#throwback to my #nofilter trip to Iqaluit: the most #pristine, #unique and #cold place I have ever been. #Brrrrrrrrr
âï¸âï¸âï¸âï¸âï¸âï¸âï¸âï¸âï¸âï¸âï¸âï¸âï¸âï¸âï¸âï¸âï¸âï¸âï¸What's the coldest place you've ever been? âï¸âï¸âï¸âï¸âï¸âï¸âï¸âï¸âï¸âï¸âï¸âï¸âï¸âï¸âï¸âï¸âï¸âï¸ These stone figures resembling people are Inuksuit (singular: inukshuk or inuksuk ). In Inuktitut, inukshuk means "in the likeness of a human." Since there are no trees in Iqaluit, the Inuits use these markers for travel, hunting, fishing and other practical purposes. They are essential to survival in the Arctic!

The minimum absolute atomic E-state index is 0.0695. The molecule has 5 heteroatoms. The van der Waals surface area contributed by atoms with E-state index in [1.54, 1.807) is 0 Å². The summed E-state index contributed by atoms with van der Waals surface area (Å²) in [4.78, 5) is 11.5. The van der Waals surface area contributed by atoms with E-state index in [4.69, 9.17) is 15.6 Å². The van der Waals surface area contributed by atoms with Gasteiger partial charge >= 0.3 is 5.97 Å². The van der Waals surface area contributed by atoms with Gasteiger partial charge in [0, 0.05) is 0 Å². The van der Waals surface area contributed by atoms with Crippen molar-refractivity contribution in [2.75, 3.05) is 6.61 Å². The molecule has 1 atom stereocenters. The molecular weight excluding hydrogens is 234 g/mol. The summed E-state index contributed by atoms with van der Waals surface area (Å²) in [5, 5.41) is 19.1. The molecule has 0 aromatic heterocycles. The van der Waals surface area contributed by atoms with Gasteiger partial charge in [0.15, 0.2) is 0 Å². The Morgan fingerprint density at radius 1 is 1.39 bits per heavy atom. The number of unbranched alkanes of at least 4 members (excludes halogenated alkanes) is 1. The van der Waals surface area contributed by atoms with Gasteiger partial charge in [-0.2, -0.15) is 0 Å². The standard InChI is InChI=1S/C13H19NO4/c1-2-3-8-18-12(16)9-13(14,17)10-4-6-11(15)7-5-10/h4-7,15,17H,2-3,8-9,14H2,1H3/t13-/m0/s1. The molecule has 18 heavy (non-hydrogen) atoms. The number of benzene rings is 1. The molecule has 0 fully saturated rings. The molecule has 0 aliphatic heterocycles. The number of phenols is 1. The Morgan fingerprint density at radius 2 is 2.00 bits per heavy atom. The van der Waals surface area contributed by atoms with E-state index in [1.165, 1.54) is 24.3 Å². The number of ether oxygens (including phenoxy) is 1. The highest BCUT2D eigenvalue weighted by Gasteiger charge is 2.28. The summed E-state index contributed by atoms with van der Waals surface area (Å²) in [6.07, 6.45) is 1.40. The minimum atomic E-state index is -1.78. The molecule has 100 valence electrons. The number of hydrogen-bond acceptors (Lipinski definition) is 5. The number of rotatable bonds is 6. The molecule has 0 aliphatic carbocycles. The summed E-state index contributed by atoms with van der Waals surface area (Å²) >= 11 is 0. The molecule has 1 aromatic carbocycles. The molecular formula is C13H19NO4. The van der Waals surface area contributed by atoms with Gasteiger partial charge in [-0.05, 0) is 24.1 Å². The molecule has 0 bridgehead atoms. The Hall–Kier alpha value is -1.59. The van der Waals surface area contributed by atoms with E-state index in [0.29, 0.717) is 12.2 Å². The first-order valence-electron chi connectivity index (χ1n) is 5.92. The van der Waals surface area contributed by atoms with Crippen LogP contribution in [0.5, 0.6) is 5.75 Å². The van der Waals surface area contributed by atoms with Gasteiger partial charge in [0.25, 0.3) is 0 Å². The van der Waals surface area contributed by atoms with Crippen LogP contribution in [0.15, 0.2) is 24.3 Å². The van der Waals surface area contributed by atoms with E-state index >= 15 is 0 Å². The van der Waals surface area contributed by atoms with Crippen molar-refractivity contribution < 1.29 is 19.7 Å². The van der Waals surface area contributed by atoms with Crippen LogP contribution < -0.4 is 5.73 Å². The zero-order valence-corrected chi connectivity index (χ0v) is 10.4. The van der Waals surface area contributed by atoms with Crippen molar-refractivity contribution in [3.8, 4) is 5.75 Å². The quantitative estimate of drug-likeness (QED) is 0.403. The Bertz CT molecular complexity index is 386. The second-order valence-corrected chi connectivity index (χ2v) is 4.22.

On one website, the author beautifully describes the inukshuk as follows: "Each stone is a separate entity.Â Each supports, and is supported by, the one above and the one below it.Â No one piece is any more or less important than another.Â Its strength lies in its unity.Â Its significance comes from its meaning as a whole. What is true about the Inukshuk is true about people.Â Each individual entity alone has significance.Â As part of a team each of us supports, and is supported by, another.Â We are united by our common goals, and together we are part of a greater whole."